Myth 1: Kids need red meat to prevent anemia
Iron deficiency is a greater risk among very young children: Data from the Centers for Disease Control and Prevention, in Atlanta, reveal that 9 percent of toddlers between the ages of 1 and 2 are deficient in iron. That figure drops to about 3 percent for kids 3 to 5 and 2 percent for 6- to 11-year-olds. Toddlers can certainly get plenty of iron from their diet without consuming red meat -- good news, because many are natural vegetarians and meat can be hard for young children to chew, says Kathleen Zelman, M.P.H., a registered dietitian and Atlanta-based spokesperson for the American Dietetic Association. Though red meat contains an easily absorbed form of iron, your toddler can meet his mineral needs by eating fortified cereals and breads, dried fruits such as raisins, spinach, molasses, beans, lentils, eggs, certain fish, and the dark meat of poultry.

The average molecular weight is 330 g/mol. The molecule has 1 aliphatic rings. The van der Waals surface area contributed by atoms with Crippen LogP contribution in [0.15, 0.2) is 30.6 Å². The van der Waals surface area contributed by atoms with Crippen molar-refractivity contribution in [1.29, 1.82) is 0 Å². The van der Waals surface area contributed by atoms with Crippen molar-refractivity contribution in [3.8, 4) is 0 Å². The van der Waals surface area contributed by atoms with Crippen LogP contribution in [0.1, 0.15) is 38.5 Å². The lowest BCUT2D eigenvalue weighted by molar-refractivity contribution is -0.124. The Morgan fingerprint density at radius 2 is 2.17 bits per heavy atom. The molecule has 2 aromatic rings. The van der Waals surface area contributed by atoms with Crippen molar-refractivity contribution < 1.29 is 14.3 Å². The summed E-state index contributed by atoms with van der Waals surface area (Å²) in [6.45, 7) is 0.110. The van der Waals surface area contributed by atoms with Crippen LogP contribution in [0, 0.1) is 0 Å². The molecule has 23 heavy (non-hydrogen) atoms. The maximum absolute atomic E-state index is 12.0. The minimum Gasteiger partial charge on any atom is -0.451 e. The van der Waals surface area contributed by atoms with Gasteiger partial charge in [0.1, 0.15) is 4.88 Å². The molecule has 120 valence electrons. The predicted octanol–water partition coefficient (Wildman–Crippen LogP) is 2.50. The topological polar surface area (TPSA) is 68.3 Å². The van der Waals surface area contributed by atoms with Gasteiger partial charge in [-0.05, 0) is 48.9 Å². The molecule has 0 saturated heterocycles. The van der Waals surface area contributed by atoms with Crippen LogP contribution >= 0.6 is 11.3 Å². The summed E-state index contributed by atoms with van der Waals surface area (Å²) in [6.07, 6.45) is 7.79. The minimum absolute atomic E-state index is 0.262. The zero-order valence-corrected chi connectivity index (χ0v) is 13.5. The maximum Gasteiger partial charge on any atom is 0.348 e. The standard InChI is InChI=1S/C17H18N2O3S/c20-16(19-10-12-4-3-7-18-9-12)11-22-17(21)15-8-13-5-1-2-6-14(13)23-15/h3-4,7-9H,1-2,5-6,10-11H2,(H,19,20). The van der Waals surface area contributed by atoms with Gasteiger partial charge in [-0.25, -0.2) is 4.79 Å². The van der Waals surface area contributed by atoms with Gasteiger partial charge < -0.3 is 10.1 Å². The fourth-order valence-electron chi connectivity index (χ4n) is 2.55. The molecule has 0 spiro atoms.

Kids under 10 should get at least ten milligrams of iron daily -- an amount that is easily fulfilled with one cup of Cheerios (eight milligrams) and two small boxes of raisins (two milligrams). If you still think your child isn't getting enough, talk with your pediatrician about a multivitamin supplement with iron.